Metrolink On Course For System That Might Have Prevented Deadly NY Crash
LOS ANGELES (CBSLA.com) — In the wake of Sunday’s deadly train derailment in New York, pressure is increasing on commuter rail systems around the country to speed up installation of a high-tech accident-prevention system.
Four people were killed and more than 70 others were injured Sunday when engineer William Rockefeller reportedly “nodded off” just before the Metro-North train flew off the tracks at 80 mph on a 30 mph curve.
KCAL9’s Dave Bryan reports that some rail safety experts believe a system known as positive train control (PTC) could have prevented the accident.
In the aftermath of the 2008 Metrolink crash in Chatsworth, which took 25 lives, Congress approved funding for the system.
Installation of PTC began with Southern California’s Metrolink commuter trains.
“It’s a very elaborate, state-of-the-art GPS-based technology, which allows our trains to be controlled remotely,” Metrolink’s Jeff Lustgarten said.
All 147 Metrolink commuter trains will be linked to a central monitoring system that measures the speed and location of the trains.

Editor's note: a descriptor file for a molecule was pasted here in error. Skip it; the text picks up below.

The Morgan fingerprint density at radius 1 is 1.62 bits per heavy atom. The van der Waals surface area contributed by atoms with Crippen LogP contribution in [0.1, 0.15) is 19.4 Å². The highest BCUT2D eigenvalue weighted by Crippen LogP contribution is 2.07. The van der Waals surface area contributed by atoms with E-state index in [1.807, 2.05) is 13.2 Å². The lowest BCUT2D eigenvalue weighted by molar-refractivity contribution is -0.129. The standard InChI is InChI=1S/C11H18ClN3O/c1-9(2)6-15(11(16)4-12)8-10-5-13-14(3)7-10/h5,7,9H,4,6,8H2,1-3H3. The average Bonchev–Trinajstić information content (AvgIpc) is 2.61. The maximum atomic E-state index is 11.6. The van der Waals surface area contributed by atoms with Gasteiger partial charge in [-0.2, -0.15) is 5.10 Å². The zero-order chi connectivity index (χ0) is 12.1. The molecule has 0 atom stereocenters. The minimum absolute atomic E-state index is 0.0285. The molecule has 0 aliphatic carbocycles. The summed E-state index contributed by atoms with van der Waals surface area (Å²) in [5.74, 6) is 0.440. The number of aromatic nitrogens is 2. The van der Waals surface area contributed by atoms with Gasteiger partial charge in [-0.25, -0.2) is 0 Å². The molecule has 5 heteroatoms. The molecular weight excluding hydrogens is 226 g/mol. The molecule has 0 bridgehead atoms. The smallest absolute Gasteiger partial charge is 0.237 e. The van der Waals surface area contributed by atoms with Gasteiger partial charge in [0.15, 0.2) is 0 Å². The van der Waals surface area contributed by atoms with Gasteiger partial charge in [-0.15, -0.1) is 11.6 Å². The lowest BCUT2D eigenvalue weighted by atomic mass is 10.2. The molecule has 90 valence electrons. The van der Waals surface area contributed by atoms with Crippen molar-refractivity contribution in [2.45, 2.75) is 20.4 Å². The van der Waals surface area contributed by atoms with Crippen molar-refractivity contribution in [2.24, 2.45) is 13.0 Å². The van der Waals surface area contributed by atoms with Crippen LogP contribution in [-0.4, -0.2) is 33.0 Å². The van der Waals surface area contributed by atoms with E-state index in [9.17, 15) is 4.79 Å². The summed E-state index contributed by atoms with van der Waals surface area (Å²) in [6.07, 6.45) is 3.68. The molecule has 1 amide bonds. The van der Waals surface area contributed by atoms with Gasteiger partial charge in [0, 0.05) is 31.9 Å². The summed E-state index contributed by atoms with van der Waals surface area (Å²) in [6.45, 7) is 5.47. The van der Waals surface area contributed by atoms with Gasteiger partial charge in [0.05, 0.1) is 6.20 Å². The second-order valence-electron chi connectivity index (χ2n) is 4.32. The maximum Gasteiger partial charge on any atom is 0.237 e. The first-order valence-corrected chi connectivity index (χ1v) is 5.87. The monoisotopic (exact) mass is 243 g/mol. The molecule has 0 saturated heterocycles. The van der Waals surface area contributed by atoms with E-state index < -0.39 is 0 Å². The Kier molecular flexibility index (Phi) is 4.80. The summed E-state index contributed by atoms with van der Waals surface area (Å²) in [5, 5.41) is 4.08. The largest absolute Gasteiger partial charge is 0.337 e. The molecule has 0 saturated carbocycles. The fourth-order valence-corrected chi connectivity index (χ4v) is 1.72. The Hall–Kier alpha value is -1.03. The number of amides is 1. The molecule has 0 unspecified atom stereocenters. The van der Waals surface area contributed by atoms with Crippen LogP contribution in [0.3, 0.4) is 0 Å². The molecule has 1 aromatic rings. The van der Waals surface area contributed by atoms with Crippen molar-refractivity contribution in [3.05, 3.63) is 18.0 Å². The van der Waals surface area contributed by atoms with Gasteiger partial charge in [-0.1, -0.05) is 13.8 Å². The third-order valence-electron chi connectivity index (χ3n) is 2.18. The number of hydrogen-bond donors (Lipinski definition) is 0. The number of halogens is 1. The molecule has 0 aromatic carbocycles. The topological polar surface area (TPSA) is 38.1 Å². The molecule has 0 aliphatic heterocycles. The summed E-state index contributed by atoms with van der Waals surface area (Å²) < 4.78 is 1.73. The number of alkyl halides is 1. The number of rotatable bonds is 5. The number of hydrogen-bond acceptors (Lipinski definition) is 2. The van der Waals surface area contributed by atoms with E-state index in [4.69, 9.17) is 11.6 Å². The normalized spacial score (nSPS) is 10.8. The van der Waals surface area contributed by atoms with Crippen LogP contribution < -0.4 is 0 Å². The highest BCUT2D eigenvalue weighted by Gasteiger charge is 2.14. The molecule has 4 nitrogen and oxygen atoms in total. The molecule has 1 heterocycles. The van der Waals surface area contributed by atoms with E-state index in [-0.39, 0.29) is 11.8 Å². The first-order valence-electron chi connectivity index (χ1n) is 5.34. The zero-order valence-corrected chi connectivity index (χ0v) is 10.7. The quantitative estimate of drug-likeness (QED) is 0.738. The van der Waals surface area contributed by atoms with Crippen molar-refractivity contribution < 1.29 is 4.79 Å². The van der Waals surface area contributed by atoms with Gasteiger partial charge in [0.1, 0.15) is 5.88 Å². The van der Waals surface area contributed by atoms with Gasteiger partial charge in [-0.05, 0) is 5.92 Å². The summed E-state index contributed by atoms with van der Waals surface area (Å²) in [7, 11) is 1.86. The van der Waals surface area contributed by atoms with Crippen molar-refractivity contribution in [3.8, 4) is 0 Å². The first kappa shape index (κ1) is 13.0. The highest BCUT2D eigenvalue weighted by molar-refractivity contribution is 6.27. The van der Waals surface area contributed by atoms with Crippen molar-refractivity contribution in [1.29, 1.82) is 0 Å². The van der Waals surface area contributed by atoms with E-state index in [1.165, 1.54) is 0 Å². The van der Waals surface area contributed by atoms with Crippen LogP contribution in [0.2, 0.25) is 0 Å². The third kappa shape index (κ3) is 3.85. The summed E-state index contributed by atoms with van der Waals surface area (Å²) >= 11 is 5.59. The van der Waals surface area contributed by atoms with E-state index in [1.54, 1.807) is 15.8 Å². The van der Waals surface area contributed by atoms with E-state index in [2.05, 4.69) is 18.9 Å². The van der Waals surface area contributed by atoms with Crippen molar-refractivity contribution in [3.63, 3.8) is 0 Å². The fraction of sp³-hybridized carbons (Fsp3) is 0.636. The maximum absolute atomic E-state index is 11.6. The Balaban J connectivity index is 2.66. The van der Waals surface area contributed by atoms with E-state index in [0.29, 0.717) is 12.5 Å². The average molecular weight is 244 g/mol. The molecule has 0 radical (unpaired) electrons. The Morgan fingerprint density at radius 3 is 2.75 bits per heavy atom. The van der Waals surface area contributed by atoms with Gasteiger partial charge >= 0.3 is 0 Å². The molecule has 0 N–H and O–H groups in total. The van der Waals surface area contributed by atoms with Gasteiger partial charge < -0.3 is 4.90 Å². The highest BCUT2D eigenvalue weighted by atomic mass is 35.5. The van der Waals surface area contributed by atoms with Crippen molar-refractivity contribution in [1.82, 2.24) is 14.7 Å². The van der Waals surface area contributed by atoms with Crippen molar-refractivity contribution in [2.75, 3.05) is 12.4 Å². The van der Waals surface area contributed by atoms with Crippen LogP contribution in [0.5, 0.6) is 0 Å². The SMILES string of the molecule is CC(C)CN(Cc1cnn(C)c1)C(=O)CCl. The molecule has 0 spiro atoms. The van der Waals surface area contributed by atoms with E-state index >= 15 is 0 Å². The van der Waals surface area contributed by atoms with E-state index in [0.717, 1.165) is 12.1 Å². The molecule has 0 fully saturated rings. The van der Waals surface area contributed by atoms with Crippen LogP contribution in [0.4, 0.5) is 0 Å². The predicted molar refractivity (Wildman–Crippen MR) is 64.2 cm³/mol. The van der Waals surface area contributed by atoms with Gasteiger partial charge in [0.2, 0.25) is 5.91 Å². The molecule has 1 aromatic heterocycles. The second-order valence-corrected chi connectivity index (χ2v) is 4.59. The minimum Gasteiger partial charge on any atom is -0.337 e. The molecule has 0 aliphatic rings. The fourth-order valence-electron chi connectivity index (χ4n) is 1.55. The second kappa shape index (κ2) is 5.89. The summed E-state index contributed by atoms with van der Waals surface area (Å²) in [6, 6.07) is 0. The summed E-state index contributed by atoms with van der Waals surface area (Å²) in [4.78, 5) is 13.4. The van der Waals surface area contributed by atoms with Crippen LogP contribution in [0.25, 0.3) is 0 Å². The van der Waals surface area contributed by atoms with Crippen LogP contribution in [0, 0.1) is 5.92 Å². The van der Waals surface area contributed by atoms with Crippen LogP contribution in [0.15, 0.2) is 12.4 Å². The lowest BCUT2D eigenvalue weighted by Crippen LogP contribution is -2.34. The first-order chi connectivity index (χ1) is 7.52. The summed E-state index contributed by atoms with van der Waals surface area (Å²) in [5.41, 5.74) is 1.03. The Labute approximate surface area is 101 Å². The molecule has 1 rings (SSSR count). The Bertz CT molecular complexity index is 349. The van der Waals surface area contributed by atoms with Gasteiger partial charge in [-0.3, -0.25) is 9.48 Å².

If a train is on a collision course with another train, or is barreling into a sharp curve at a high speed, the system will warn the conductor and slow down the train itself if the conductor doesn’t do so.
Richard Katz, the former chairman of the Metrolink Board of Directors, said the system can prevent accidents.
“Positive train control can take over the controls of the train and slow it down safely so there’s no jamming the emergency brake at the last moment or trying to fix a problem after it’s already started. This is designed to prevent accidents from happening,” he said.
In the Southland, more than 500 miles of Metrolink track are scheduled to be equipped with the technology by next summer, but most other rail agencies across the nation said the scope and the cost of the project will make a 2015 completion date all but impossible.
“Thousands and thousands of pieces of equipment … must be retrofitted” to roll it out, noted Kathy Waters of the American Public Transportation Assn.
In New York, operators of the Metro-North trains have asked Congress to extend the 2015 deadline by three years.
Katz said Metrolink is spending nearly $220 million to install the system in Southern California, and the company is scheduled to begin testing it next month.
“We believe that every year you delay positive train control, people will die that don’t have to,” Katz said.